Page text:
This is the second of a monthly blog post where the topic of canna-business intersects with public relations. What a pairing! My hope is that you will learn something valuable that can be helpful as you grow your canna-business. I am delighted for the opportunity to collaborate with Ernest Toney and the BIPOCann platform he’s created with you in mind—Lori Shepherd

For many more years than I care to admit to, I’ve managed PR accounts in tech, nonprofit, and many other spaces, but in cannabis I’ve discovered a riveting industry unlike any other. There’s no industry today quite like the fast-emerging cannabis industry, which is estimated to generate retail sales upwards of $52.6 billion by 2026, according to the MJBiz Factbook. With all this growth, it’s no wonder ancillary businesses, mainly accounting, are seeing a tremendous boom.

With social equity programs underway in states where cannabis is legal, Black and Brown people are getting access to business ownership; however, many social equity startup owners are so strapped for cash and overwhelmed with the daily challenges of operating their business that the need to set up Internal Revenue Code Section 280E compliant accounting operations gets lost. 

The Intersection of Cannabis Businesses & 280E

This is where accountants that are particularly knowledgeable about IRC 280E compliance are crucial, and it is why they can be invaluable to supporting men and women who’ve been disproportionately affected by the war on drugs.

As a reminder, the IRC 280E regulates the taxation of the companies that sell cannabis. It requires plant-touching businesses to pay taxes on gross income vs. net income, requiring these businesses to maintain detailed financial records. The focus for setting up an IRC 280E compliant accounting operations should be considered before the business makes its first sale. 

“Why is this important? Because not all businesses are treated the same,” says Angela L’Esperance, CEO of Ms. Jane Accounting, the premier all-female accounting firm based in Minnesota. “This [280E] dramatically affects all cannabis plant-touching companies. Per the IRS, since cannabis is still a federally illegal Schedule I controlled substance, cultivators, processors and retailers in cannabis are not allowed to deduct ordinary business expenses. This results in high tax rates (averaging 70% or higher) for these cannabis companies.” Angela L’Esperance says that 280E compliance begins with proper Cost Accounting booking, adequate record keeping and accurate tax reporting. “Lack of knowledge, skills and expertise in this area comes at a costly price for business owners.” 

Example of differences in effective tax rate for cannabis businesses (provided by Harvest Accounting Firm)

Given the complexities of the IRC 280E requirements, not to mention the difficulty new owners face when starting their plant-touching businesses, too often new licensees and other plant-touching business owners simply don’t have sufficient enough information about its importance. 


The Blunt Truth About Cannabis Business Accounting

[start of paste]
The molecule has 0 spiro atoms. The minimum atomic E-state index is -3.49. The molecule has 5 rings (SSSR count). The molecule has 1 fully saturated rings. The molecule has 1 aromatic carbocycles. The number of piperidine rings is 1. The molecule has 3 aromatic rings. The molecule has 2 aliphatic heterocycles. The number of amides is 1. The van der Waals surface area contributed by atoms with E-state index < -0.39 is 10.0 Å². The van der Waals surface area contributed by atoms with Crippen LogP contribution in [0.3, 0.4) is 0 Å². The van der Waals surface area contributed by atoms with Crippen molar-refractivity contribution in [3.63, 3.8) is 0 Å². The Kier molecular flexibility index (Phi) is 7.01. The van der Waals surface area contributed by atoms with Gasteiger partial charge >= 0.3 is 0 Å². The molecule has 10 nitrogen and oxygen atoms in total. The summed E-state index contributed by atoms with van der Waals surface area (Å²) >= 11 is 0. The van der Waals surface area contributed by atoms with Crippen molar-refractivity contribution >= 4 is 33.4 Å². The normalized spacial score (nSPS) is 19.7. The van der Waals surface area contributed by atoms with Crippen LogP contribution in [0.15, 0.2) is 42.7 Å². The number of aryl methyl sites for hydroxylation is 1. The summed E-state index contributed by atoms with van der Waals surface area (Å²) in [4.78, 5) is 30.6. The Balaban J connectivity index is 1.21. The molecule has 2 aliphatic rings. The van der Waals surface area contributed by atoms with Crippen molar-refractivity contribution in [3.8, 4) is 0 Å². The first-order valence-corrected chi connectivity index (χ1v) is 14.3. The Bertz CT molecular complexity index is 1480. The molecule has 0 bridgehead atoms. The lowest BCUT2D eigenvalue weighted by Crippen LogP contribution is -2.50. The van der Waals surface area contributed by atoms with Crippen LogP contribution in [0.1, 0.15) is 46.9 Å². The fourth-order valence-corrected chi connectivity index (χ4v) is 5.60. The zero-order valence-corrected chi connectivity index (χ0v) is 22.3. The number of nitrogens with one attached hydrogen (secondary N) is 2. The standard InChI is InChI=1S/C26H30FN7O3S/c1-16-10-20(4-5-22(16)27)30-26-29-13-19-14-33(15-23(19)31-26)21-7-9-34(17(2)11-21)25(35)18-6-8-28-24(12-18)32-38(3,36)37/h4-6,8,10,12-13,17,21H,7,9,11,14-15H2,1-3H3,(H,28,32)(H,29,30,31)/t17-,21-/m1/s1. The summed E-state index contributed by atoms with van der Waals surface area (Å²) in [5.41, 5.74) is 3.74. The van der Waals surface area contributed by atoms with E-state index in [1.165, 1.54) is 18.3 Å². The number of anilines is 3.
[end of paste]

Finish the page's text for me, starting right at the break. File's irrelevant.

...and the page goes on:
“The cannabis industry accounting requirements are both unique and complex,” said Angela Mays, a canna accountant and CEO of The Blunt Accountant based in Northern Virginia. “As a new licensee, you are concentrating your efforts on raising funds for your business, securing your location and preparing your business to open so setting up a 280E compliant accounting operation is the last thing on a new business owner’s mind.” Mays said that even before an owner opens for business, having cannabis accounting specific policies and procedures is important. She said that not having strong policies, procedures and processes in place that are IRC 280E compliant can make plant-touching business owners vulnerable to being audited and may result in inaccuracy and compliance penalties. “Canna business owners should operate their businesses as if they are going to be audited,” states Mays. 

When owners don’t adequately prepare for an audit, and fail to follow IRC 280E, the result can lead to penalties and fines. The fines can be exorbitant, causing tremendous hardship for new business owners to pay them and stay solvent.  The results can be crippling. But with planning and with accounting policies, processes and procedures established early on, most new licensees or plant-touching business owners who are audited, will be prepared.

“An accountant that specializes in the cannabis niche can help facilitate business growth by maintaining clear and thorough Cost Accounting records,” says Jean A. Casey, CEO of JAC Accounting, based in Phoenix, Arizona.

Auditors will look at a client’s processes and procedures. If those are in place, an auditor is able to determine the accuracy of a client’s books which can lead to a better audit experience. Without them, the auditors will assume that the books are inaccurate which can make for an unpleasant audit experience. No one wants to get audited but having an accountant that can make sure you are prepared and that understands the guidance can decrease your chances of being assessed accuracy penalties and for failing to comply with the regulations. 

The path to emerging cannabusiness owners’ success is not easy, especially for social equity owners. But, as more resources and solutions are developed, it will make their journey increasingly easier. 


About the Author

25SecondsPR is a communications and public relations company that specializes in helping small businesses and nonprofits shape and develop their public facing profile and brand through creative storytelling. Learn more about us at